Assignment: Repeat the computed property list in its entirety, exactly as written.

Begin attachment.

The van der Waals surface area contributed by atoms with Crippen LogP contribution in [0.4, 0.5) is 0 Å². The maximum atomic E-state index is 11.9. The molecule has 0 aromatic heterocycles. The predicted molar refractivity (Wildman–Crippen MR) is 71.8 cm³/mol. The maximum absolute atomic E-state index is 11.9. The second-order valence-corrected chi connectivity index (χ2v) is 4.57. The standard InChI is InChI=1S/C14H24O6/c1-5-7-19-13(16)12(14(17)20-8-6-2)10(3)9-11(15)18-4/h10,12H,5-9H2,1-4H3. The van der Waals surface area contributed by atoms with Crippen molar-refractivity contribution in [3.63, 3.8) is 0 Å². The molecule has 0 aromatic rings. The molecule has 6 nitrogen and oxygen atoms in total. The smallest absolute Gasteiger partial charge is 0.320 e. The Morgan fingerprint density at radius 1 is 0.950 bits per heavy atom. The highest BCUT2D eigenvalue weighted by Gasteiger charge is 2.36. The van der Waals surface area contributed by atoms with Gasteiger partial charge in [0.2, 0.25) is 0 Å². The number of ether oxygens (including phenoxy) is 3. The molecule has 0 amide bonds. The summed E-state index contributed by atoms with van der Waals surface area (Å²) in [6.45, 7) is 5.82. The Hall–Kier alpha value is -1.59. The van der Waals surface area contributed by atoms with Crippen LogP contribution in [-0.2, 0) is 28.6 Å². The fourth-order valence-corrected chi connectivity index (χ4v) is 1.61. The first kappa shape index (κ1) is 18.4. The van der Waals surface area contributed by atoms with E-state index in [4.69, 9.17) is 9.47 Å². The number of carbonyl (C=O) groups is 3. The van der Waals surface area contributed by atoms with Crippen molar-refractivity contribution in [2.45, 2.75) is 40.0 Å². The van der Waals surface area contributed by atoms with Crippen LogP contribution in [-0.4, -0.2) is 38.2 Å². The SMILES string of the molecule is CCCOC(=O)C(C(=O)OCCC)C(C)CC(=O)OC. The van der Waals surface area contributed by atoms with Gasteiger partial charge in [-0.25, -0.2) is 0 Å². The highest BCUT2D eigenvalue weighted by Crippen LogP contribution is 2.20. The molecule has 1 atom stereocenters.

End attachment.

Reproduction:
The van der Waals surface area contributed by atoms with Crippen LogP contribution in [0.4, 0.5) is 0 Å². The maximum atomic E-state index is 11.9. The molecule has 0 aromatic heterocycles. The predicted molar refractivity (Wildman–Crippen MR) is 71.8 cm³/mol. The maximum absolute atomic E-state index is 11.9. The second-order valence-corrected chi connectivity index (χ2v) is 4.57. The standard InChI is InChI=1S/C14H24O6/c1-5-7-19-13(16)12(14(17)20-8-6-2)10(3)9-11(15)18-4/h10,12H,5-9H2,1-4H3. The van der Waals surface area contributed by atoms with Crippen molar-refractivity contribution in [3.63, 3.8) is 0 Å². The molecule has 0 aromatic rings. The molecule has 6 nitrogen and oxygen atoms in total. The smallest absolute Gasteiger partial charge is 0.320 e. The Morgan fingerprint density at radius 1 is 0.950 bits per heavy atom. The highest BCUT2D eigenvalue weighted by Gasteiger charge is 2.36. The van der Waals surface area contributed by atoms with Gasteiger partial charge in [0.2, 0.25) is 0 Å². The number of ether oxygens (including phenoxy) is 3. The molecule has 0 amide bonds. The summed E-state index contributed by atoms with van der Waals surface area (Å²) in [6.45, 7) is 5.82. The Hall–Kier alpha value is -1.59. The van der Waals surface area contributed by atoms with Crippen LogP contribution in [-0.2, 0) is 28.6 Å². The fourth-order valence-corrected chi connectivity index (χ4v) is 1.61. The first kappa shape index (κ1) is 18.4. The van der Waals surface area contributed by atoms with E-state index in [4.69, 9.17) is 9.47 Å². The number of carbonyl (C=O) groups is 3. The van der Waals surface area contributed by atoms with Crippen molar-refractivity contribution in [2.45, 2.75) is 40.0 Å². The van der Waals surface area contributed by atoms with Crippen LogP contribution in [-0.4, -0.2) is 38.2 Å². The SMILES string of the molecule is CCCOC(=O)C(C(=O)OCCC)C(C)CC(=O)OC. The van der Waals surface area contributed by atoms with Gasteiger partial charge in [-0.25, -0.2) is 0 Å². The highest BCUT2D eigenvalue weighted by Crippen LogP contribution is 2.20. The molecule has 1 atom stereocenters.